AI helped identify more than 1,000 new solar system objects from old Hubble Space Telescope images spanning two decades. The AI model used to identify the new space rocks was trained by asteroid-hunting citizen scientists.

AI Used to Find New Solar System Objects NASA, ESA, P. G. Martín (Autonomous University of Madrid), J. DePasquale (STScI). Acknowledgment: A. Filippenko (University of California, Berkeley)
AI used to find new solar system objects; Photo: NASA, ESA, P. G. Martín (Autonomous University of Madrid), J. DePasquale (STScI). Acknowledgment: A. Filippenko (University of California, Berkeley)

According to NASA, scientists have discovered more than 1.3 million space rocks in our cosmic neighborhood, most of which were found between Mars and Jupiter. There are likely millions waiting to be discovered, but they are likely small and, therefore, difficult to find.

Published in the journal Astronomy and Astrophysics, the new study highlights 1,031 previously uncategorized asteroids found from archival Hubble data. A group of volunteers known as “citizen scientists” trained the AI model to spot faint streaks of light left behind by the small space rocks.

The streak appearance of the asteroids in Hubble photos is a result of the telescope racing around Earth as it takes long-exposure images. The rocks would typically go unnoticed in these images because they are a million times fainter than the faintest stars, but the streaks are more noticeable and allow astronomers to gain insights about their relative size and orbital characteristics.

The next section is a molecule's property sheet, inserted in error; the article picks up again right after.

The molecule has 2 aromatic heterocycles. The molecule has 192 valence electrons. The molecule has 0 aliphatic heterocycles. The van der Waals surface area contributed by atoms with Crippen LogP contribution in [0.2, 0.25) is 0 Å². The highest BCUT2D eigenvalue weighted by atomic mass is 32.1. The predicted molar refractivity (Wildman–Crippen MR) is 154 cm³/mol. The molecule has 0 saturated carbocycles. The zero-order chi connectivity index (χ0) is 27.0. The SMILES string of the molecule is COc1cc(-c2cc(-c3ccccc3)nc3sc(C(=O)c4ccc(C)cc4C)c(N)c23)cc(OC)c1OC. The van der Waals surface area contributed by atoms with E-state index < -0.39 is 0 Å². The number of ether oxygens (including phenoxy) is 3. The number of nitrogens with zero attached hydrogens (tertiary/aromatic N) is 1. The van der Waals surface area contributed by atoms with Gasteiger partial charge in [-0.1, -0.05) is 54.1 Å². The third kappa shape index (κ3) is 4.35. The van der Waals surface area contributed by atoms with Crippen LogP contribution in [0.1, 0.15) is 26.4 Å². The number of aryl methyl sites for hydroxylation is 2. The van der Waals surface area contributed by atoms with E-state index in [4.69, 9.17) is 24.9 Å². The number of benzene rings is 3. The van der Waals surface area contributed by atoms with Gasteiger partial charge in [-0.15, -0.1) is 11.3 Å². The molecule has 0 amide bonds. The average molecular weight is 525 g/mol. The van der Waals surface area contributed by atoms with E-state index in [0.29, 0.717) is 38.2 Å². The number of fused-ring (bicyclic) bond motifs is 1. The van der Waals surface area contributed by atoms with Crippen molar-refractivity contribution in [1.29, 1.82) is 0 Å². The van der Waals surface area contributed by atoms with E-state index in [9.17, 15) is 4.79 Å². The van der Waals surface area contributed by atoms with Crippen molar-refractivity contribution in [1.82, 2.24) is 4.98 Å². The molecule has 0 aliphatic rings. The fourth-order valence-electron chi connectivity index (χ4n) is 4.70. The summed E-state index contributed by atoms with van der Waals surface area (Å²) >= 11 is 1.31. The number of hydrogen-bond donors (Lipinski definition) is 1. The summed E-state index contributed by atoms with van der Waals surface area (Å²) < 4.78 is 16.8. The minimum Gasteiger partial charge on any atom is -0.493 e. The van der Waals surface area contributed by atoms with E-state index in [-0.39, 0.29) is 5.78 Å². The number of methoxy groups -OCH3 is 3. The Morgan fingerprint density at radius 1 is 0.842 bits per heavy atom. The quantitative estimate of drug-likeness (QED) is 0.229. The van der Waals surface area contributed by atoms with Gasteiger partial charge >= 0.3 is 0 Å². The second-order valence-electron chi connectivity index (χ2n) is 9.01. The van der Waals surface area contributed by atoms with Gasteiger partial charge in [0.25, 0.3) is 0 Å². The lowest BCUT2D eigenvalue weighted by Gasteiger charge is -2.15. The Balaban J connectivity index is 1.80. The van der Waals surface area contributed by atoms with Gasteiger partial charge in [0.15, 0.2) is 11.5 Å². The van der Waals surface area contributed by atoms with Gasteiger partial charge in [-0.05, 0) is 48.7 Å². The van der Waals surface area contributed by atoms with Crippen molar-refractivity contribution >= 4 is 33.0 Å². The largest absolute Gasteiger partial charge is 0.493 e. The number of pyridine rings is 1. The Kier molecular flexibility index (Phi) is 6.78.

“We were surprised to see such a large number of candidate objects,” study lead author Pablo García-Martín, a researcher at the Autonomous University of Madrid in Spain, said in a statement.

More than 11,000 citizen scientists have been reviewing images of the streaks since 2019 in a project known as Hubble Asteroid Hunter (HAH). Empowering citizen scientists in this way has helped astronomers who would otherwise have to comb through all of these images themselves.

For this study, researchers gave HAH members a group of Hubble images to review and then used those results to train an AI model to detect space rocks in the same manner. The AI model reviewed 37,000 Hubble images taken over a 19-year period and identified 1,701 candidates, with 1,031 that hadn’t been spotted before.

Not only are the asteroids themselves an exciting find, but their location is also noteworthy as it suggests that most of them belong to a single population within the asteroid belt. This supports the idea that the asteroids are fragments of larger asteroids that have collided and broken apart over billions of years.

“There was some hint that this population existed, but now we are confirming it,” García-Martín said. “This is important for providing insights into the evolutionary models of our solar system.”

Given how well the AI was able to identify the asteroids, astronomers are hoping to use similar methods to search through different types of archival datasets and discover more hidden space objects.